Let’s stop undervaluing the arts

Too often, we treat access to art as a privilege, something that is “nice to have,” not a baked-in necessity of human life, writes Leslé Honoré, the CEO of Urban Gateways. But arts generate social capital and economic growth, and are essential to Chicago’s future.

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Englewood Arts Collective artist Jerrold “Just Flo” Anderson puts finishing touches on his mural before its unveiling outside Planned Parenthood’s Englewood Health Center at 6059 S. Ashland Ave. in the Englewood neighborhood, Tuesday morning, November 2, 2021.

Englewood Arts Collective artist Jerrold “Just Flo” Anderson puts finishing touches on his mural before its unveiling outside Planned Parenthood’s Englewood Health Center at 6059 S. Ashland Ave. in 2021.

Pat Nabong/Sun-Times

We have always told our stories through the arts. Before there was written language, there were paintings on walls of people who recorded their lives. Every one of us uses art to make meaning of our lives and communicate with each other.

How many times this week have you read a poster, tuned into a television show, listened to a song, clicked on an icon or shared a photo?

There is no pamphlet, whether you agree with its content or not, that does not likely use graphic arts. There is no piece of communication, whether you agree with it or not, that was not written or edited by someone or a team. There is no show that did not have a team of writers — currently on strike — who did not work long hours to make you laugh, cry and feel represented. Art touches everything and we rely on it every day to function.

And yet, our public discourse around art, and especially art education, treats art as something that is “nice to have,” not a baked-in necessity of human life. We rely on the arts to do the heavy lifting of public life — to explain, to welcome, to grieve, to celebrate, to create community — but artists are rarely asked to sit alongside policymakers.

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Educators fight for the arts in school curriculums. Too often, access to art is treated as a privilege to earn.

As a co-chair of the Arts and Culture subcommittee of Mayor-elect Brandon Johnson’s transition team and the CEO of Urban Gateways, the city’s oldest arts education nonprofit, I believe that it is essential that we prioritize arts education, support the arts as an economic engine, and expand access to it.

A benefit for youth and our city’s economy

First, when young people in Chicago — regardless of their ZIP code — can have access to art in their own neighborhoods and across the city, it means they have access to new perspectives — and more options to learn and grow. Right now, young people are grappling with the effects of the pandemic on their lives, including their mental health. They need the opportunity and knowledge to express and explore their emotions and experiences.

It is also critical that we support professional artists as the small business owners and entrepreneurs they are. Chicago’s legendary arts scene makes our city a place where people want to live and is the backbone of our local economy. Pre-pandemic, Chicago’s nonprofit arts organizations alone generated $3.2 billion in economic activity and $336.5 million in public revenue, according to Americans for the Arts’ Chicago report.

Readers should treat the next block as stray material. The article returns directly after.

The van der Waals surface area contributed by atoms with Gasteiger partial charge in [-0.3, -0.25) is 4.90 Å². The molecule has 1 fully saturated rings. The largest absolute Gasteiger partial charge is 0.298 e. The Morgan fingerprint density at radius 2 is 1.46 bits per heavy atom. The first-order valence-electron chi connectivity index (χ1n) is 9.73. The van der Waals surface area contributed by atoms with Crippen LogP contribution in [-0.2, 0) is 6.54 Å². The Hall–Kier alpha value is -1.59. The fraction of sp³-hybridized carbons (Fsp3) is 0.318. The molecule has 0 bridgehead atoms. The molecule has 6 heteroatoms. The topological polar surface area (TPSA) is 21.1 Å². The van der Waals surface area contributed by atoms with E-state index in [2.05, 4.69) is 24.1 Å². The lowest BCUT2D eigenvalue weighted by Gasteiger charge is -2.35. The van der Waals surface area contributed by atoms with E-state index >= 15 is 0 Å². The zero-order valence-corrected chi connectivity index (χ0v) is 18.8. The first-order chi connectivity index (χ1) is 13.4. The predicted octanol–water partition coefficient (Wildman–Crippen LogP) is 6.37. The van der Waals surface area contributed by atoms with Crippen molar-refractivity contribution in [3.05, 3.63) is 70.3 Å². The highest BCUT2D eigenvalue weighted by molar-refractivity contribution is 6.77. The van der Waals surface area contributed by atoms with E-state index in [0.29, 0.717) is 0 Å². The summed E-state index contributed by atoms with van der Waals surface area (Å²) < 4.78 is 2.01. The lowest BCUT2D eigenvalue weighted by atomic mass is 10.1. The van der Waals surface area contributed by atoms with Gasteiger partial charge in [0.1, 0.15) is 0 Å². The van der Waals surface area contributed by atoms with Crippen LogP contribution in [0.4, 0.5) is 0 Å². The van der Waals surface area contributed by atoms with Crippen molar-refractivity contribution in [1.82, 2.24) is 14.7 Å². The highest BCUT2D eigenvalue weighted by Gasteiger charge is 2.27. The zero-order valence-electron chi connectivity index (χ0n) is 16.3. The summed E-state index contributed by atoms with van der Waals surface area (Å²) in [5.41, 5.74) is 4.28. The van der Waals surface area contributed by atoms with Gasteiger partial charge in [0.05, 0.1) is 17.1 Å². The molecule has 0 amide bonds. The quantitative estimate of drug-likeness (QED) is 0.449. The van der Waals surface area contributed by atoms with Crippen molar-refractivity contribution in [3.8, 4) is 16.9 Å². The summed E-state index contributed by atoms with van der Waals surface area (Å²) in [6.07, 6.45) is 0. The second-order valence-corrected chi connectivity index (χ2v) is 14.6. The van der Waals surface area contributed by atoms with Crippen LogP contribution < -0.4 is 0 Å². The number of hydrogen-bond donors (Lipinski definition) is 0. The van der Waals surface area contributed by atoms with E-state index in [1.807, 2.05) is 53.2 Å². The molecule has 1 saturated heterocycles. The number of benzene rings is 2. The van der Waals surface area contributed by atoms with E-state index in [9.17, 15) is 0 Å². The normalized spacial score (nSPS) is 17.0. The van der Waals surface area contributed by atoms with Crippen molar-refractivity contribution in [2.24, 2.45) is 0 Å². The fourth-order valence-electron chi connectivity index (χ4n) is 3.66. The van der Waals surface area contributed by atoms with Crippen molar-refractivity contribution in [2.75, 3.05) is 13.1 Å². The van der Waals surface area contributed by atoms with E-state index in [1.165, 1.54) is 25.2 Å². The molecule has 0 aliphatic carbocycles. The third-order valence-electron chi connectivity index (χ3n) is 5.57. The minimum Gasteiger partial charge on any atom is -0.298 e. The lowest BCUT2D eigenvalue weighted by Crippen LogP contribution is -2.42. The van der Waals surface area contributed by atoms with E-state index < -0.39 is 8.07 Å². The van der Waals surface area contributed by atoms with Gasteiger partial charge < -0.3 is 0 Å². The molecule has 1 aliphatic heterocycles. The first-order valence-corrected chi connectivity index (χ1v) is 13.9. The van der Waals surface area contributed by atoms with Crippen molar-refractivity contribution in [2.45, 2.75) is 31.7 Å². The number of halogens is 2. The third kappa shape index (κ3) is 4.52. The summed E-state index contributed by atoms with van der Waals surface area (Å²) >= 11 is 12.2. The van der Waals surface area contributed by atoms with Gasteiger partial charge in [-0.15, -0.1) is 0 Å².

The Chicago Loop Alliance found in their 2019 study that the cultural assets in the Loop, including venues, galleries, museums and public art attractions, were responsible for $2.25 billion in economic impact to the city. The arts are key to rebuilding our economy and making Chicago a welcoming, vibrant community.

As the arts generate so much in social capital and financial growth for this city, treat and pay arts educators, artists and culture workers like the professionals they are. Do not expect them to do free or underpaid labor. Gig workers are no less talented, educated or driven than those who are traditionally employed. They should be a part of early stages of planning and implementation when their work is being used.

More money for Black, Brown arts organizations

Finally, we need to prioritize equitable access to arts and arts funding. The art of Black and Brown communities defines the city’s identity and puts Chicago on the map, but Black and Brown-led arts organizations consistently receive less support: 50 cents for every dollar compared with majority-white organizations, according to the Heartland Alliance in 2022.

Multiyear, general operating grants are needed just as much as ones tied to specific programs. Do not make small organizations compete for funding with large orgs who have a team of grant writers and endowments. Fund communities (and the organizations that serve them) that have been harmed by systemic racism and disinvestment first. Offer amplification, financial support, networking access, assistance in place-keeping — not rewriting, white-washing or redirection.

Art in public life is not new. It has made a difference and will continue to make a difference in how we think, feel, communicate and act. We cannot continue to undervalue art.

Leslé Honoré is a Blaxican poet, activist, published author and the CEO of Urban Gateways.

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The views and opinions expressed by contributors are their own and do not necessarily reflect those of the Chicago Sun-Times or any of its affiliates.


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